The clever Hotels.com workaround for muted Facebook video ads
Videos on Facebook are defaulted to “mute,” a feature that may be nice for consumers but isn’t the best way for a brand to advertise its creative out loud. To solve the issue (somewhat) Hotels.com, the hotel-booking site, worked with CP+B for new video ads that get the message across even if you can’t hear them.
“Interpreter” stars brand mascot Captain Obvious using subtitles and an interpreter using American Sign Language to talk about the brand. If the video is mute, it features subtitles. If it’s on, you hear the Captain talking about using the Hotels.com app. There’s even a third message — which you only get if you know American Sign Language. (She says that if you understand her, type “Gift me” into the comments to get a gift card.)
The second spot is “Piano,” featuring the Captain ostensibly playing a beautiful melody on a piano. Unmute the sound and you find out that he isn’t in fact, quite doing that. The first spot has been viewed almost a million times, and CP+B said that they’ve seen fivefold engagement numbers for these ads versus other video ads. The brand added that organic reach was nearly 10 times higher than their other Facebook video ads.
“Online video is a critical part of our marketing approach, and Facebook offers us unique opportunities with their video offering,” said Mike Wolfe, senior director brand marketing at Hotels.com. “Our objective with our silent ad campaign was to increase break through, and ultimately engagement with our audience, through platform-specific creative.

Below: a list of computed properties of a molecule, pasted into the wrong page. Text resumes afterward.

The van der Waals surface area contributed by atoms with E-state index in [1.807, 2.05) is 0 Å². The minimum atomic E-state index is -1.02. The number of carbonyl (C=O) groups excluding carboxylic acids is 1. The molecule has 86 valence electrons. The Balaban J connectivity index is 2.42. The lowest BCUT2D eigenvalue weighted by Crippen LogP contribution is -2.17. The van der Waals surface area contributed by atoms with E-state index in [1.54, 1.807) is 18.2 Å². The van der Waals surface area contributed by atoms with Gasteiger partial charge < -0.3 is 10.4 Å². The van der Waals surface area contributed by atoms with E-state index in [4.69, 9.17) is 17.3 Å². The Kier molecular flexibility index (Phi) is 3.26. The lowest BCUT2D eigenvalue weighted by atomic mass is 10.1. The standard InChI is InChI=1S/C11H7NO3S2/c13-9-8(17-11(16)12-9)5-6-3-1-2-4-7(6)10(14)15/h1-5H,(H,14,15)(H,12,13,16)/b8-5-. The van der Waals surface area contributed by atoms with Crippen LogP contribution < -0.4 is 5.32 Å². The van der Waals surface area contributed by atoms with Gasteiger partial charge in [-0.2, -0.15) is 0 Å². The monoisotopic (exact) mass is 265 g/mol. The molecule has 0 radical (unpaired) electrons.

Wolfe said the brand also wanted to add a unique aspect: a hidden message for the ASL community. “We wanted to reward people who were paying attention and those that could understand the signed message. The reaction on this so far has been very positive.”
“It’s not that the lack of sound on the Facebook player is good or not good. It is what it is, and the challenge for any brand is to create work that’s as interesting and relevant to each medium as possible,” said Dan Donovan, vp exec creative director at CP+B. “We thought it would be interesting to create an ad designed for the way they play silently by default. And we thought it would be fun and have a chance to break through.”
Video ads — muted — appeared on Facebook about a year ago, and the company said last month that users view about 4 billion ads a day. Media buyers say auto-play ads also generate higher engagement than static, non-video ads.
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